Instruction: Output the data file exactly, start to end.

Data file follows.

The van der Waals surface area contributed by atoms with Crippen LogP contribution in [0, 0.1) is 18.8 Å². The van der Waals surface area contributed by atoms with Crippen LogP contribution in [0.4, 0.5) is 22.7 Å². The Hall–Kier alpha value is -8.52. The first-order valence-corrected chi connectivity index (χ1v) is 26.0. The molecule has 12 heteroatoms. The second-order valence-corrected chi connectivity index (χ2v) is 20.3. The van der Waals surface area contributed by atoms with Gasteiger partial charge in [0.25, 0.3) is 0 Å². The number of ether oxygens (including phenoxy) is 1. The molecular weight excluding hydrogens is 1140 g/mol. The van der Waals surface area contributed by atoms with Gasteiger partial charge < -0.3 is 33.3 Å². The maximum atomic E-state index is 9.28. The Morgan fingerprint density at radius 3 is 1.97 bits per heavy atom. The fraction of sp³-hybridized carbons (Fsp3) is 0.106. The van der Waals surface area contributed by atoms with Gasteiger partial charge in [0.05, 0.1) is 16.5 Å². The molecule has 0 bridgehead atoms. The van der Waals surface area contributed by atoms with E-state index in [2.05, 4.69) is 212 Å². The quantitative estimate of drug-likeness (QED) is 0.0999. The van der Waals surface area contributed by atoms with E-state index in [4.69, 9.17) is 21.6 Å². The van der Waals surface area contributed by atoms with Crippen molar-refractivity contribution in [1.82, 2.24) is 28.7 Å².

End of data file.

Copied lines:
The van der Waals surface area contributed by atoms with Crippen LogP contribution in [0, 0.1) is 18.8 Å². The van der Waals surface area contributed by atoms with Crippen LogP contribution in [0.4, 0.5) is 22.7 Å². The Hall–Kier alpha value is -8.52. The first-order valence-corrected chi connectivity index (χ1v) is 26.0. The molecule has 12 heteroatoms. The second-order valence-corrected chi connectivity index (χ2v) is 20.3. The van der Waals surface area contributed by atoms with Gasteiger partial charge in [0.25, 0.3) is 0 Å². The number of ether oxygens (including phenoxy) is 1. The molecular weight excluding hydrogens is 1140 g/mol. The van der Waals surface area contributed by atoms with Gasteiger partial charge < -0.3 is 33.3 Å². The maximum atomic E-state index is 9.28. The Morgan fingerprint density at radius 3 is 1.97 bits per heavy atom. The fraction of sp³-hybridized carbons (Fsp3) is 0.106. The van der Waals surface area contributed by atoms with Gasteiger partial charge in [0.05, 0.1) is 16.5 Å². The molecule has 0 bridgehead atoms. The van der Waals surface area contributed by atoms with E-state index in [2.05, 4.69) is 212 Å². The quantitative estimate of drug-likeness (QED) is 0.0999. The van der Waals surface area contributed by atoms with E-state index in [4.69, 9.17) is 21.6 Å². The van der Waals surface area contributed by atoms with Crippen molar-refractivity contribution in [1.82, 2.24) is 28.7 Å².